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May 4, 2018

Brazilian Millers may need to Import U.S. Wheat

Author: Michael Cordonnier/Soybean & Corn Advisor, Inc.

Wheat millers in Brazil usually have to import higher quality wheat to meet the domestic demand and they generally import the majority of the wheat from neighboring Argentina. The weather in Argentina has been very erratic this year and now there are concerns that there may not be any more wheat available from Argentina than what has already been committed until the end of the year. If that turns out to be the case, it could open the door for wheat imports from the United States.

According to an analysts from the consulting firm Consultoria Trigo & Farinhas and reported in Agrolink, the Argentine Minister of Agriculture has indicated on its web site that there will only be 5.3 million tons of wheat left to sell in the country after the 17.5 million tons of exports are accounted for.

The next wheat crop in Argentina will be harvested in December and between now and then, Argentina will mill approximately 500,000 tons of wheat per month and they will sell to exporters approximately 500,000 tons per month. In other words, Argentina would need 8.0 million tons of wheat to satisfy both millers and exporters until the new crop is available at the end of the year, but there is only approximately 5 million tons available.

That is why Brazilian millers who have not yet purchased their needed supplies for later in the year are very nervous that they may not be able to purchase wheat from Argentina until December. To fill the potential void, some millers are already contemplating purchasing U.S. wheat now for delivery starting in September.

How much they may need to purchase will depend in part how many hectares of wheat are planted in both Brazil and Argentina. Brazilian farmers are expected to increase their wheat acreage in 2018 and the hope is that the production will be 5 million tons or more, which would still be less than half of the domestic demand.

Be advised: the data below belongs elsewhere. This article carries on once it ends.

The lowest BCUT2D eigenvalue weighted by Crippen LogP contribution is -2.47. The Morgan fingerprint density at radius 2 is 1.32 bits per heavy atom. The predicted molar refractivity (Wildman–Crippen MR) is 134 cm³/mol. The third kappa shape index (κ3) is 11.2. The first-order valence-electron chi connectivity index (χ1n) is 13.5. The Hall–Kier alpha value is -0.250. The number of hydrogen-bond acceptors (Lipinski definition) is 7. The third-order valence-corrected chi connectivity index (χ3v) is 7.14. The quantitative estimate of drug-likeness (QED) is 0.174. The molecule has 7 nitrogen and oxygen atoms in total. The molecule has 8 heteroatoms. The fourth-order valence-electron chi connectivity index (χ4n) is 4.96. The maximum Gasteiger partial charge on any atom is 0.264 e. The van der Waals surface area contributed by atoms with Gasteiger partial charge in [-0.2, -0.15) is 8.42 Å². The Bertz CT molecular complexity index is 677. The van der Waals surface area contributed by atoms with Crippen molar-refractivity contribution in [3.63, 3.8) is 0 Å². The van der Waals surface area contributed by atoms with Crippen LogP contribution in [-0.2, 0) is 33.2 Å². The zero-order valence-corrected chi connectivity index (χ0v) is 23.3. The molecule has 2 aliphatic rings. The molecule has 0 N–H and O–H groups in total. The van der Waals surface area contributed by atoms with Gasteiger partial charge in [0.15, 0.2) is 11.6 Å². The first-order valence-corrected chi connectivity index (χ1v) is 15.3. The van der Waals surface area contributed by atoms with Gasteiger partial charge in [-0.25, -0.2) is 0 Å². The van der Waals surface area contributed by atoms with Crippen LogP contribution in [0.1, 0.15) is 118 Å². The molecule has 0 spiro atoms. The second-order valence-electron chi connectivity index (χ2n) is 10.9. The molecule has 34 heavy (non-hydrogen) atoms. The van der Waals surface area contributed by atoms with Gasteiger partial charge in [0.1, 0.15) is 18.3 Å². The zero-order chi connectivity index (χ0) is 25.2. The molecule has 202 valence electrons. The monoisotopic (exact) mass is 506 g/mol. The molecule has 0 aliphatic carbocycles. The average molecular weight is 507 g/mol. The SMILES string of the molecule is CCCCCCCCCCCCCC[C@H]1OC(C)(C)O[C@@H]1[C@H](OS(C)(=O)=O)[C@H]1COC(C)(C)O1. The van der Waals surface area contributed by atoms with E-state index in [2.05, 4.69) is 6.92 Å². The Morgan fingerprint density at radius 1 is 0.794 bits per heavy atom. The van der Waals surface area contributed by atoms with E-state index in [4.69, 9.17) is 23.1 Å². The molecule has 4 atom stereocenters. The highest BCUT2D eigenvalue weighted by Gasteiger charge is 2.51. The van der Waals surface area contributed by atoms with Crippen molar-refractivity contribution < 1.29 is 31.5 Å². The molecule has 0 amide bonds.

The problem with wheat production in Brazil is not limited to acreage. The quality of the Brazilian wheat is often times problematic due to excessive wetness during harvest in November and December. In many years, a significant porting of Brazil's wheat is only feed quality wheat which forces millers to import higher quality wheat from Argentina or other countries. The earliest any new crop wheat would be available in Brazil is mid-September.

Wheat planting in Argentina generally starts in May and finishes in June. The initial concern was that the severe drought that has impacted the summer crops in Argentina would prevent farmers from planting all their intended wheat acreage due to dry conditions. That concern has been turned 180 ° and the concern now is that they may not plant all their intended wheat acreage due to excess wetness and flooding.

Starting in April, rains returned to the humid pampas regions of Argentina with areas of Buenos Aires province receiving 4-10 inches during April, which resulted in flooding. The forecast is now calling for more heavy rains in generally the same areas which if verified, could result in delayed corn and soybean harvesting and subsequently delays in planting the winter wheat.